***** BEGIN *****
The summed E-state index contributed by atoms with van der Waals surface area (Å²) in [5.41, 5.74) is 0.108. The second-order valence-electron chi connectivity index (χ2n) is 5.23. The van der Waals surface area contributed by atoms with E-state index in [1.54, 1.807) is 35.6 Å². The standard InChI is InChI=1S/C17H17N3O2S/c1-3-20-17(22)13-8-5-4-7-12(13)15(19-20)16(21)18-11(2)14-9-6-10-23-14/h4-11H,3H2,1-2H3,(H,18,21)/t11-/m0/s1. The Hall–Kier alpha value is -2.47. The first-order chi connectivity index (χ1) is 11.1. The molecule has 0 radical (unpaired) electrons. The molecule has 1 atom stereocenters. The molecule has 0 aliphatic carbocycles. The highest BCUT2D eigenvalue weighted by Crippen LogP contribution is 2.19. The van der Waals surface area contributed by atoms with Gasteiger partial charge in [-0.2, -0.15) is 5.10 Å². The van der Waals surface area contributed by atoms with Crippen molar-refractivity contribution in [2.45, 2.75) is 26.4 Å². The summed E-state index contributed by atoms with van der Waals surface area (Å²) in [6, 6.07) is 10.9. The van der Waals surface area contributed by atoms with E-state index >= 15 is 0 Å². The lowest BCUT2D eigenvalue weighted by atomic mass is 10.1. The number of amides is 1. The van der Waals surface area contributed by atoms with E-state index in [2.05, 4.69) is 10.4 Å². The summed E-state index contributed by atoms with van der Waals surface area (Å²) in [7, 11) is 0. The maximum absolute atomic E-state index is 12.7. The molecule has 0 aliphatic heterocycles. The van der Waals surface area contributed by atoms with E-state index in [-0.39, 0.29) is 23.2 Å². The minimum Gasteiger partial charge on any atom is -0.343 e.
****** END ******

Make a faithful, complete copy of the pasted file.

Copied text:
The summed E-state index contributed by atoms with van der Waals surface area (Å²) in [5.41, 5.74) is 0.108. The second-order valence-electron chi connectivity index (χ2n) is 5.23. The van der Waals surface area contributed by atoms with E-state index in [1.54, 1.807) is 35.6 Å². The standard InChI is InChI=1S/C17H17N3O2S/c1-3-20-17(22)13-8-5-4-7-12(13)15(19-20)16(21)18-11(2)14-9-6-10-23-14/h4-11H,3H2,1-2H3,(H,18,21)/t11-/m0/s1. The Hall–Kier alpha value is -2.47. The first-order chi connectivity index (χ1) is 11.1. The molecule has 0 radical (unpaired) electrons. The molecule has 1 atom stereocenters. The molecule has 0 aliphatic carbocycles. The highest BCUT2D eigenvalue weighted by Crippen LogP contribution is 2.19. The van der Waals surface area contributed by atoms with Gasteiger partial charge in [-0.2, -0.15) is 5.10 Å². The van der Waals surface area contributed by atoms with Crippen molar-refractivity contribution in [2.45, 2.75) is 26.4 Å². The summed E-state index contributed by atoms with van der Waals surface area (Å²) in [6, 6.07) is 10.9. The van der Waals surface area contributed by atoms with E-state index >= 15 is 0 Å². The lowest BCUT2D eigenvalue weighted by atomic mass is 10.1. The number of amides is 1. The van der Waals surface area contributed by atoms with E-state index in [2.05, 4.69) is 10.4 Å². The summed E-state index contributed by atoms with van der Waals surface area (Å²) in [7, 11) is 0. The maximum absolute atomic E-state index is 12.7. The molecule has 0 aliphatic heterocycles. The van der Waals surface area contributed by atoms with E-state index in [-0.39, 0.29) is 23.2 Å². The minimum Gasteiger partial charge on any atom is -0.343 e.